Arsene Wenger’s boots remained un-muddied. His shin pads stayed in England. His perspiration borne out of anxiety and pressure as the hot flash of humiliation subsided into a cold sweat.
Bayern Munich, on the other hand, barely broke a sweat as they eased past the Frenchman’s Arsenal at the Allianz Arena, running out 5-1 winners and effectively guaranteeing their ticket to the Champions League quarter-finals. Their trip from Munich Airport to London Heathrow will be a relaxed one and their night at the Emirates Stadium, barring the most unlikely turn of events, will be a cakewalk.
This result has been used as yet another stick with which to beat Wenger, and the ever-growing ranks of the Wenger Out brigade have a point. Arsenal have not really progressed over the course of the past five to ten years and he was indeed the man responsible for laying out the tactical plan and motivating his players for their trip to Bavaria. Alas, the 67-year-old couldn’t step over the white line when the first whistle sounded, it was down to his selected eleven to uphold their end of the bargain. Losing by four goals shows that didn’t happen.
Bayern are certainly not the opponents Arsenal would have hoped for when they topped Group A, thus securing a tie against a runner-up from the group stages. The Germans are among European footballing royalty and have won eight league titles since the Gunners were last kings of England, so a loss was always expected. The optimists would have dreamed of a narrow victory or even a score draw to take back to the north of London, but the gulf between the two teams on the night meant that was never really on the cards, even when Alexis Sanchez levelled the scores after 30 minutes.
The gap between the two teams plays out in the stats. Bayern enjoyed almost three-quarters of possession, out-shot Arsenal by 25 to seven and had seven more corners. The only major stat that was anywhere near being equal was the foul count, which the Gunners ‘won’ eleven to twelve. It only amplifies the humiliation.
The initial set-up, Wenger’s tried-and-trusted 4-2-3-1, and his words before kick-off clearly played a role in this, but the manner in which the team went about their business on the pitch was shoddy. When Bayern really ramped up the pressure in the second-half Arsenal folded, and by the time the clock hit 70 minutes it appeared they had given up. Startlingly, between the 50th and 60th minutes, they shipped three goals and didn’t win a tackle.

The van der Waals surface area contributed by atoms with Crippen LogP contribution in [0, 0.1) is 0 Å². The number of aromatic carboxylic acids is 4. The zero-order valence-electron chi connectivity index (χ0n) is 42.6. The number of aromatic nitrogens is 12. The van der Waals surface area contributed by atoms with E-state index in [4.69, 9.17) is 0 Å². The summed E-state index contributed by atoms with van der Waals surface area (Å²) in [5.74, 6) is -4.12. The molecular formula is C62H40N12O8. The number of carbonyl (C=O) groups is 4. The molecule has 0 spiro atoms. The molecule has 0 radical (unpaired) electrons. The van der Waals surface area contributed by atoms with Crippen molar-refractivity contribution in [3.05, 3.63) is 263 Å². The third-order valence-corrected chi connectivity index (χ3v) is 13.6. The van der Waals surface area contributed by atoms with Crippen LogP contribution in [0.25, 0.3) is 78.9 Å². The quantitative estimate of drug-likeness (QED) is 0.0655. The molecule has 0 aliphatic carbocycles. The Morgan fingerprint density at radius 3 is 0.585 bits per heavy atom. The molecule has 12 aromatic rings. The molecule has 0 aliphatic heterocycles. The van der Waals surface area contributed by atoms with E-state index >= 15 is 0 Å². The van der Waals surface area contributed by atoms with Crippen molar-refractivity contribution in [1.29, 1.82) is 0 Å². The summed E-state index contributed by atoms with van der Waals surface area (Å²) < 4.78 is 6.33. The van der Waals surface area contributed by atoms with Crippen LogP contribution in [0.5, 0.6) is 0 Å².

Culprits can be identified all over the pitch, but Francis Coquelin ranks among the worst in the gold shirt. The Frenchman was horribly off the pace, making just nine passes, of which only six were completed. To put that into perspective, his opposite number in the holding role for Bayern, Xabi Alonso, played 111 passes with a success rate of about 90%. That’s 100 passes, almost 17 times as many as Coquelin. The numbers don’t get any better when you consider that the 25-year-old failed to win a tackle across his 77 minutes on the pitch, despite Bayern being heavily on top and his role being to protect the defence.
Coquelin was by no means alone. Mesut Ozil – the ‘pass-master’ – played 24 passes in total, a number matched by Bayern goalkeeper Manuel Neuer. Granted, the home stopper was merely stroking the ball out from the back, making this a somewhat moot comparison, but Ozil is seen as Arsenal’s playmaker, so for him to have been matched in terms of passes made by an underworked goalkeeper is as surprising as it is worrying.
No matter where you look on the pitch the Arsenal players lost their individual battles. Shkodran Mustafi struggled all evening with Robert Lewandowski, Hector Bellerin and Kieran Gibbs could not deal with the inventiveness of Arjen Robben and Douglas Costa’s, while Alex Iwobi looked every inch the inexperienced 20-year-old he is up against veteran campaigner Philipp Lahm. The only player who had even a semblance of joy was Sanchez, and even his tireless running and fierce will to win were not enough.
It may be simplistic, but the manager cannot win individual battles on the pitch. He can tinker and set up so as to not magnify his players’ weaknesses and must take responsibility for some being exposed, but ultimately those on the turf have to take the initiative and work to ensure they are not so out-played. If this was not possible, games would always be won by the better set of players, and while on the whole the stronger team wins the match, that’s not always the case.
It may indeed prove that this is a bridge too far for Wenger. His side are effectively out of the title race and will surely take their leave from Europe on March 7, while their EFL Cup quest ended at the hands of Southampton. The FA Cup remains there to play for, but even a third victory in four years won’t represent the progress and reward for investment demanded by the fans, despite the board’s seeming contentment to extend his contract beyond its summer 2017 expiration.
The players, however, will stay, but their culpability really should be questioned to the same extent Arsene Wenger’s is. They should be the ones sweating on their futures.